Part II -- Glick's Attack on Edward Said's Legacy
Recently, Caroline Glick launched an attack on the legacy of the late American-Palestinian scholar and teacher Edward Said. Entitled "Edward Said, Prophet of Political Violence in America," it was recently (7 July 2020) published in the U.S. by Newsweek -- a news magazine with an increasingly pro-Zionist editorial stand. As it turns out, one cannot find a better example of how ideology can distort one's outlook to the point of absurdity. Below is an analysis of Glick's piece in a point-by-point fashion. Ultimately, the ideological basis for her argument will become clear.
1. Glick begins by resurrecting a 20-year-old event. "On July 3, 2000, an incident occurred along the Lebanese border with Israel that, at the time, seemed both bizarre and ... unimportant. That day, Columbia University professor Edward Said was photographed on the Hezbollah-controlled Lebanese side of the border with Israel, throwing a rock at an Israel Defense Forces watchtower 30 feet away." She goes on to describe this act as "Said's rock attack on Israel" and the "soldiers protecting their border."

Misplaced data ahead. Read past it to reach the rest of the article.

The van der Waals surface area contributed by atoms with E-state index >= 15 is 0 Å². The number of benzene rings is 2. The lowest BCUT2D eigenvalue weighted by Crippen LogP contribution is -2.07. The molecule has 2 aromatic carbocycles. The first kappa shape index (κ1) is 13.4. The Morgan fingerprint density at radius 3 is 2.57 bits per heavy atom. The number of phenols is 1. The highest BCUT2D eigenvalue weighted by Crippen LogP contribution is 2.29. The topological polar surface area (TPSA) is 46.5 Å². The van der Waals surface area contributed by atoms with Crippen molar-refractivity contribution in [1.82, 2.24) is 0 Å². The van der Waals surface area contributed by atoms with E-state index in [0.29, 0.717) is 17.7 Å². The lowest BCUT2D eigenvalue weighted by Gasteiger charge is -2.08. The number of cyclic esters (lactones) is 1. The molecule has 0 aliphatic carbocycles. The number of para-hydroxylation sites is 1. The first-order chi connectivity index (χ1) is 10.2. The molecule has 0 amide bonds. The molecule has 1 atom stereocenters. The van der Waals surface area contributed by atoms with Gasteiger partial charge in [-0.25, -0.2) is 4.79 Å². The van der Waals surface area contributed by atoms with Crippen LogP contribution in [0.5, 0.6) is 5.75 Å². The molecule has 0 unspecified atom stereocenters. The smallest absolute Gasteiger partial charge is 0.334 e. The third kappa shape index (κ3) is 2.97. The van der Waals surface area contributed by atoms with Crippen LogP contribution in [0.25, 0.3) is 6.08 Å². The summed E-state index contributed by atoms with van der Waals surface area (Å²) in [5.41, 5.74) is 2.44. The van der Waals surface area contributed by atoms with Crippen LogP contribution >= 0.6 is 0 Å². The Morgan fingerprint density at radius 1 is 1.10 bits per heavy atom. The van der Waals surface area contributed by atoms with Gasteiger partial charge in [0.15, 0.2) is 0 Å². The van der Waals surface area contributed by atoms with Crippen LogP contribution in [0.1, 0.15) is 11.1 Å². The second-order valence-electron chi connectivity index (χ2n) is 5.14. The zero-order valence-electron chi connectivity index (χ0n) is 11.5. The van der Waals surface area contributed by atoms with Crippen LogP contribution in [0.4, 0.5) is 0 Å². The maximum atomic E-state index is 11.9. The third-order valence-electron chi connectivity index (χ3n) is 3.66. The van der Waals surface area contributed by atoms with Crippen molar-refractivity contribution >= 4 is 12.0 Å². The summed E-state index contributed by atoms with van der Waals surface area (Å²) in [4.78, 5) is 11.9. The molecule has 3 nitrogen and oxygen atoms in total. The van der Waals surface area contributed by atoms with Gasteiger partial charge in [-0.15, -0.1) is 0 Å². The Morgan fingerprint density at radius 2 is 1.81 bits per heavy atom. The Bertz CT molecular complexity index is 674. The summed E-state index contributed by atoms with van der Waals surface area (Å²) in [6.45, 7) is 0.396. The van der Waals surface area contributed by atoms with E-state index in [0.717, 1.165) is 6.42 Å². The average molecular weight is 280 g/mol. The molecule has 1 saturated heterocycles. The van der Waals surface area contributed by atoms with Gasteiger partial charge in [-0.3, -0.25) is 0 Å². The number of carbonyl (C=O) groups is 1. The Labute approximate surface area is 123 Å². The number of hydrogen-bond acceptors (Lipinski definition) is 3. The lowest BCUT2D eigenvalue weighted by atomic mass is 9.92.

We need some context to put all of this in perspective: Israel is an expansionist state, and the original Zionist aim (as presented to the Paris Peace Conference following World War I) was to incorporate parts of southern Lebanon into what is now Israel. Southern Lebanon also briefly became a staging area for Palestinian retaliatory attacks into Israel. Thus, Israel invaded Lebanon multiple times only to be forced to withdraw in the face of resistance led by Hezbollah, a strong Lebanese Shiite militia in control of much of southern Lebanon.
Said relates that during his 2000 visit to the Lebanese border with his family, he threw a pebble (not a "rock") at a deserted Israeli watchtower (no Israeli soldiers were "defending their border"). Said saw this as a symbolic act of defiance against Israeli occupation. Over the years stone throwing by Palestinian youth had become just such a symbolic act. And, it was from their example that Said might have taken his cue.